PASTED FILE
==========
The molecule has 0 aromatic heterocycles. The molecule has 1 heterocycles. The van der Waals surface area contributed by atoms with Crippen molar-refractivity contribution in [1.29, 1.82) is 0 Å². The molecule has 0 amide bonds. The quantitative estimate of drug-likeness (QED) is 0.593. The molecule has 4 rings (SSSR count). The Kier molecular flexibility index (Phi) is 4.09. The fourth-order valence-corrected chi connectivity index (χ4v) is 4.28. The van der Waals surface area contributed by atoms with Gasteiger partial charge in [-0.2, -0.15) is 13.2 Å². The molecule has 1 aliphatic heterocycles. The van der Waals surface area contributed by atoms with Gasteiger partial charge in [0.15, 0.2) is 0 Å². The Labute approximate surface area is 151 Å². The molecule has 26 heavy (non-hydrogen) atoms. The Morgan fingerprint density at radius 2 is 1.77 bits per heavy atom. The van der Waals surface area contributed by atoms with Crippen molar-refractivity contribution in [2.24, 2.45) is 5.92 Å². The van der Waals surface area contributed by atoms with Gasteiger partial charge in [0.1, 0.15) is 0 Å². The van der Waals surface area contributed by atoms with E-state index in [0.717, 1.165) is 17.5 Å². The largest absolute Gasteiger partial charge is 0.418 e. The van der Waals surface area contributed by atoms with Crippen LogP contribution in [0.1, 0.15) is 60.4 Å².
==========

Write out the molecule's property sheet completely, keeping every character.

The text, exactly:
The molecule has 0 aromatic heterocycles. The molecule has 1 heterocycles. The van der Waals surface area contributed by atoms with Crippen molar-refractivity contribution in [1.29, 1.82) is 0 Å². The molecule has 0 amide bonds. The quantitative estimate of drug-likeness (QED) is 0.593. The molecule has 4 rings (SSSR count). The Kier molecular flexibility index (Phi) is 4.09. The fourth-order valence-corrected chi connectivity index (χ4v) is 4.28. The van der Waals surface area contributed by atoms with Gasteiger partial charge in [-0.2, -0.15) is 13.2 Å². The molecule has 1 aliphatic heterocycles. The van der Waals surface area contributed by atoms with Gasteiger partial charge in [0.15, 0.2) is 0 Å². The Labute approximate surface area is 151 Å². The molecule has 26 heavy (non-hydrogen) atoms. The Morgan fingerprint density at radius 2 is 1.77 bits per heavy atom. The van der Waals surface area contributed by atoms with Crippen molar-refractivity contribution in [2.24, 2.45) is 5.92 Å². The van der Waals surface area contributed by atoms with Gasteiger partial charge in [0.1, 0.15) is 0 Å². The van der Waals surface area contributed by atoms with E-state index in [0.717, 1.165) is 17.5 Å². The largest absolute Gasteiger partial charge is 0.418 e. The van der Waals surface area contributed by atoms with Crippen LogP contribution in [0.1, 0.15) is 60.4 Å².